Gambian Diasporas send money to Gambia, which aids the economy of the country. In an unexpected move, the Gambia’s state holds the first “Consultative Meeting between the Government of the Republic of the Gambia and Gambians in the Diaspora” in January 2012, through its Ministry of Foreign Affairs, International Cooperation, and Gambians Abroad. The key goal of the Consultative Meeting, according to a press statement from the Gambian President’s Office, is to leverage the strengths and talents of Gambians in the Diaspora, including those working in international organizations and those involved in private projects, which can benefit the country.
Because of the complicated relationship between the Gambia’s government and Gambians in the Emigrants, especially those who disagree with the government’s policies, this came as a surprise to many Gambians. Although many Gambians in the Diaspora remain dissatisfied with the democratization process, the government has maintained a distance from the Diaspora Gambians, accusing them of refusing to contribute to their economic growth.
What Is The Contribution Of Remittance To The Economy Of The Country As Compare To Other Sub-Saharan Nations?
Though money transfers to Gambia are low in absolute terms compared to other Sub-Saharan African countries, the country’s total remittances as a percentage of GDP is among the highest in Africa. According to a recent World Bank survey, remittances to the Gambia as a percentage of GDP were 8.2% in 2010, trailing only Lesotho, Togo, Cape Verde, and Senegal. Remittances (including informal transfers) to The Gambia as a percentage of GDP were 13 percent in 2007, 12 percent in 2009, and 11 percent in 2010, according to a report by Orozco, Banthia, and Ashcroft.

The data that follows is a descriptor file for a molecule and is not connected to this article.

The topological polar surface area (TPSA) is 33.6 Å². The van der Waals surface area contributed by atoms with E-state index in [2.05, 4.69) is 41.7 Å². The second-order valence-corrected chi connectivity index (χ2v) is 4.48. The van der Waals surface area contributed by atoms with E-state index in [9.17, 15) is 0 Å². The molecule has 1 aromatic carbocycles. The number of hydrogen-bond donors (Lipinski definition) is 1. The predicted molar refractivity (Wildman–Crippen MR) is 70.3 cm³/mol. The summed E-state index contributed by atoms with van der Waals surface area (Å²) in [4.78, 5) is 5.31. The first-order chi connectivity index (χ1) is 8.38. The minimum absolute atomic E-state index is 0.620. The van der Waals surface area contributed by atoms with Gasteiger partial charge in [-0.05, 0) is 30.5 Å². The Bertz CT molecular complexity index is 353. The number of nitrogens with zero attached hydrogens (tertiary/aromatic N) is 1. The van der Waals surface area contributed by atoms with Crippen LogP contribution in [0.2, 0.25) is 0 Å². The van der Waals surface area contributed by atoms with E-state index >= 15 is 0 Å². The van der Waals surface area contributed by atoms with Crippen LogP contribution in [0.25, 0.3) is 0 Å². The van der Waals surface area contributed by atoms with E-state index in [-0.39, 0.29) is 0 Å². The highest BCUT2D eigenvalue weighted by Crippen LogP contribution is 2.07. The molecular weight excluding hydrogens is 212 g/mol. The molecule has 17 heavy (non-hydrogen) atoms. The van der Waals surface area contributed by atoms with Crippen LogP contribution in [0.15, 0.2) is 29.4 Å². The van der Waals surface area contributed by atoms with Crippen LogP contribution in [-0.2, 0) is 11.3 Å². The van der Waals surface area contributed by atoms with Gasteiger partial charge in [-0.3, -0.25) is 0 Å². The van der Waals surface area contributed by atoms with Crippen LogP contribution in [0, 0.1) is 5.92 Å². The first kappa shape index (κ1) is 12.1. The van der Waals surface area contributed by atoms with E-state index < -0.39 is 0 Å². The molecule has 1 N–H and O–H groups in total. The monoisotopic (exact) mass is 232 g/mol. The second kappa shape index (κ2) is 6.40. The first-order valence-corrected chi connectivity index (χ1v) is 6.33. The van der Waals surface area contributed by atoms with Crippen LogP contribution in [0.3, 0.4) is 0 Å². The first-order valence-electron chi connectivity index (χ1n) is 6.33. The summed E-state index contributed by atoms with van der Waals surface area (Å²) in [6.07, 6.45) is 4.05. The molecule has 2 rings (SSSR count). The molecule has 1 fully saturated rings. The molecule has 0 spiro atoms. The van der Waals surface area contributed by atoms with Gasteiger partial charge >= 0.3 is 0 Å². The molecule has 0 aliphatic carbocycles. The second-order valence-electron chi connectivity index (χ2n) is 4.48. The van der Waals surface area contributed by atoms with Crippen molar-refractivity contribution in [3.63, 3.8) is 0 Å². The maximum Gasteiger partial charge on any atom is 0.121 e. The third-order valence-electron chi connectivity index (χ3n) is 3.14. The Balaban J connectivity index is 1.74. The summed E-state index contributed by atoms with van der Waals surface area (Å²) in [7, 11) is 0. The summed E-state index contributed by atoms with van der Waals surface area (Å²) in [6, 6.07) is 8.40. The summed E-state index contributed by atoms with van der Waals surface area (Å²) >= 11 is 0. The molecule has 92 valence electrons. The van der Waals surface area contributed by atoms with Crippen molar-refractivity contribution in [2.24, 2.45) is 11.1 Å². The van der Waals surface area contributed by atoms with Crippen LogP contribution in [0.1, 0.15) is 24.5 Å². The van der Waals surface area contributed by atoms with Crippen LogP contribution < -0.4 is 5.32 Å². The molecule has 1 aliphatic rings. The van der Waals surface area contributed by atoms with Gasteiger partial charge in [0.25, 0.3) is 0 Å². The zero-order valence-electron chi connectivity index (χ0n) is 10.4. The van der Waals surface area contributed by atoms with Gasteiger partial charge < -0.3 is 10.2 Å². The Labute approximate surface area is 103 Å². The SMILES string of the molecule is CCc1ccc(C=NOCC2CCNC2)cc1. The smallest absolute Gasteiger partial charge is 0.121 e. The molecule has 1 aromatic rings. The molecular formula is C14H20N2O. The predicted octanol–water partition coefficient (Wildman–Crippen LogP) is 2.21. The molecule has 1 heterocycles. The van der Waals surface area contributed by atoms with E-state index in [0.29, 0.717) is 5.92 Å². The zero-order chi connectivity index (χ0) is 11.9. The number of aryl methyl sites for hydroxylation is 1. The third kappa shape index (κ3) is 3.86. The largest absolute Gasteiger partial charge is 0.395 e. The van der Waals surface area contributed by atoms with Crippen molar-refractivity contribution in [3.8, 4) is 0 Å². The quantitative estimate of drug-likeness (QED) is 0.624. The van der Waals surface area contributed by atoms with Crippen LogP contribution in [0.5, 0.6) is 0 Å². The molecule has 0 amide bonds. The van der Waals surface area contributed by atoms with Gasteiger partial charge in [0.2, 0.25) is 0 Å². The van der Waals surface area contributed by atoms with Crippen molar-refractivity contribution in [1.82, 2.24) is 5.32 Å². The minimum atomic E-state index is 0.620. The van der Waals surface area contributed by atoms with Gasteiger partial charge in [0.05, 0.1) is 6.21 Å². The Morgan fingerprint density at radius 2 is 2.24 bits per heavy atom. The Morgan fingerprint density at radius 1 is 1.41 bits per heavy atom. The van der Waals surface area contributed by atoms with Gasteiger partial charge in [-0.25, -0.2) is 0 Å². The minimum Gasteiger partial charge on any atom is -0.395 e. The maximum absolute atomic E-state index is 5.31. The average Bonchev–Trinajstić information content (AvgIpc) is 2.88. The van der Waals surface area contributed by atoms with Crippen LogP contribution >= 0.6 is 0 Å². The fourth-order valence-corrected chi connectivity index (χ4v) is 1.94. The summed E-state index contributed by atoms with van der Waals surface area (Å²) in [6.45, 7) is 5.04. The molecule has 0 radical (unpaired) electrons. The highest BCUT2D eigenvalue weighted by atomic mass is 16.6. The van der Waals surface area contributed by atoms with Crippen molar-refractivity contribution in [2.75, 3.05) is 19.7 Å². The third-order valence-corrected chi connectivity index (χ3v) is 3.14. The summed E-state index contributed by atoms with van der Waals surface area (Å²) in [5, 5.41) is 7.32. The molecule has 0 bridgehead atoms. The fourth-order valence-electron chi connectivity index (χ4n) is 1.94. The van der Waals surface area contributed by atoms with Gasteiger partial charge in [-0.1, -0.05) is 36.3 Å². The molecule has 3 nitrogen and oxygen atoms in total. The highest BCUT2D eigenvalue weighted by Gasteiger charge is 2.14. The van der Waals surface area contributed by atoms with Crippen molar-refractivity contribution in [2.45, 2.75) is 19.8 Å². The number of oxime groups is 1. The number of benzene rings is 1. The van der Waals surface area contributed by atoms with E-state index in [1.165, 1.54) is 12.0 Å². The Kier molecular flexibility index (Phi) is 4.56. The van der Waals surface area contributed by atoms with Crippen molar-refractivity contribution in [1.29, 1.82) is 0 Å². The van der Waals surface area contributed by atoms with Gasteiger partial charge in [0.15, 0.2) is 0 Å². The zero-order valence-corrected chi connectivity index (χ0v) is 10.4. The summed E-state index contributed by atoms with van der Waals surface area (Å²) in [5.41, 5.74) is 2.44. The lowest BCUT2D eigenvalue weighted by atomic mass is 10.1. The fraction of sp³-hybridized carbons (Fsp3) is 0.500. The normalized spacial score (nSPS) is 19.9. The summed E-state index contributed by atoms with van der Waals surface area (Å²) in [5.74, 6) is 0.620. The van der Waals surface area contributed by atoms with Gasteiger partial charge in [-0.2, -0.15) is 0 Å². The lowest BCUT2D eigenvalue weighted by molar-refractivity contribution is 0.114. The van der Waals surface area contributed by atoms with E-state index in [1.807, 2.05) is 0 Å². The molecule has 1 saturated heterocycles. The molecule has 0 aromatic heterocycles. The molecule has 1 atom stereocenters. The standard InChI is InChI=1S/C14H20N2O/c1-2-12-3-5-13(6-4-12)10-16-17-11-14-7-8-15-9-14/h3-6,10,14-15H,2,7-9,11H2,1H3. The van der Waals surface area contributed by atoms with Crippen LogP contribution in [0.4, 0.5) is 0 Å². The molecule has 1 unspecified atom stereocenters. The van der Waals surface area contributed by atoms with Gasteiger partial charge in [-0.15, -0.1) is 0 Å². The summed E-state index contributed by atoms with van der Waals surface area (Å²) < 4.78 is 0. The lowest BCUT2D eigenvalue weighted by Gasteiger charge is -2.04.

Why Is Government & Gambian Diaspora Collaboration Necessary?
The Gambia relies heavily on online money transfers to Gambia for its financial needs. As a result, the Gambia government should reconsider its relationship with Gambians in exile while maintaining a positive rapport. Gambians in exile may contribute financial resources and other capital to help foster trade and investments, leading to job creation and economic development. With a new banking system and the Gambia’s Central Bank’s recent attempts to modernize its payment system, it’s time for the Gambia’s leadership to improve its strained relationship with Gambians living abroad.
For many Gambians, however, this change should be made in conjunction with much-needed political changes and ways to make it easier for Gambians to return home and sending money to Gambia online while they are away from their home country.